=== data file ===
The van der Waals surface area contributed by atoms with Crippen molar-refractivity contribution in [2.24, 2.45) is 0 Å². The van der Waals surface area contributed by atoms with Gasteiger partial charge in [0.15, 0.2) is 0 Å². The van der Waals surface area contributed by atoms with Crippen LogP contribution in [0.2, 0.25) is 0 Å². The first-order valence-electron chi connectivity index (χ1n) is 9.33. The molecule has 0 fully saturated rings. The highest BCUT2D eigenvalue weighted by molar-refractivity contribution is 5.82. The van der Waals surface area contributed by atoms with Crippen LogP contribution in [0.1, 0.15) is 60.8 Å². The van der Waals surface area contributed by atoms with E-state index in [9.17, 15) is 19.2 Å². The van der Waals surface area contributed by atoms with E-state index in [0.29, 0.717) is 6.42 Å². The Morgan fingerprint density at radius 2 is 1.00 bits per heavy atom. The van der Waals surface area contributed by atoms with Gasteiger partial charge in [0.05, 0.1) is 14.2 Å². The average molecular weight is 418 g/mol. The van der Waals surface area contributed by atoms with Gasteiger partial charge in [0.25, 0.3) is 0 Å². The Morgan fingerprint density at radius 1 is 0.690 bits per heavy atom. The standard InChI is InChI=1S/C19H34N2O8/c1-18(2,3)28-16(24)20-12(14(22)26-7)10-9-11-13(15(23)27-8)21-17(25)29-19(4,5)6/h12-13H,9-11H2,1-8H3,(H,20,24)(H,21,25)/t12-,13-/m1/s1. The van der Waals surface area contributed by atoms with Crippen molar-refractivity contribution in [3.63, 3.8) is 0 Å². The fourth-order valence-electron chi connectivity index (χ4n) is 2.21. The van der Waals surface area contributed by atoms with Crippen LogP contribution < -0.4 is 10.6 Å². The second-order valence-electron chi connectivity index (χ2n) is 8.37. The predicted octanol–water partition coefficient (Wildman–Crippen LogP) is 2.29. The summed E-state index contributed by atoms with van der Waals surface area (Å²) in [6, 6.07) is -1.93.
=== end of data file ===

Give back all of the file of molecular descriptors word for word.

The van der Waals surface area contributed by atoms with Crippen molar-refractivity contribution in [2.24, 2.45) is 0 Å². The van der Waals surface area contributed by atoms with Gasteiger partial charge in [0.15, 0.2) is 0 Å². The van der Waals surface area contributed by atoms with Crippen LogP contribution in [0.2, 0.25) is 0 Å². The first-order valence-electron chi connectivity index (χ1n) is 9.33. The molecule has 0 fully saturated rings. The highest BCUT2D eigenvalue weighted by molar-refractivity contribution is 5.82. The van der Waals surface area contributed by atoms with Crippen LogP contribution in [0.1, 0.15) is 60.8 Å². The van der Waals surface area contributed by atoms with E-state index in [9.17, 15) is 19.2 Å². The van der Waals surface area contributed by atoms with E-state index in [0.29, 0.717) is 6.42 Å². The Morgan fingerprint density at radius 2 is 1.00 bits per heavy atom. The van der Waals surface area contributed by atoms with Gasteiger partial charge in [0.05, 0.1) is 14.2 Å². The average molecular weight is 418 g/mol. The van der Waals surface area contributed by atoms with Gasteiger partial charge in [0.25, 0.3) is 0 Å². The Morgan fingerprint density at radius 1 is 0.690 bits per heavy atom. The standard InChI is InChI=1S/C19H34N2O8/c1-18(2,3)28-16(24)20-12(14(22)26-7)10-9-11-13(15(23)27-8)21-17(25)29-19(4,5)6/h12-13H,9-11H2,1-8H3,(H,20,24)(H,21,25)/t12-,13-/m1/s1. The van der Waals surface area contributed by atoms with Crippen molar-refractivity contribution in [3.63, 3.8) is 0 Å². The fourth-order valence-electron chi connectivity index (χ4n) is 2.21. The van der Waals surface area contributed by atoms with Crippen LogP contribution < -0.4 is 10.6 Å². The second-order valence-electron chi connectivity index (χ2n) is 8.37. The predicted octanol–water partition coefficient (Wildman–Crippen LogP) is 2.29. The summed E-state index contributed by atoms with van der Waals surface area (Å²) in [6, 6.07) is -1.93.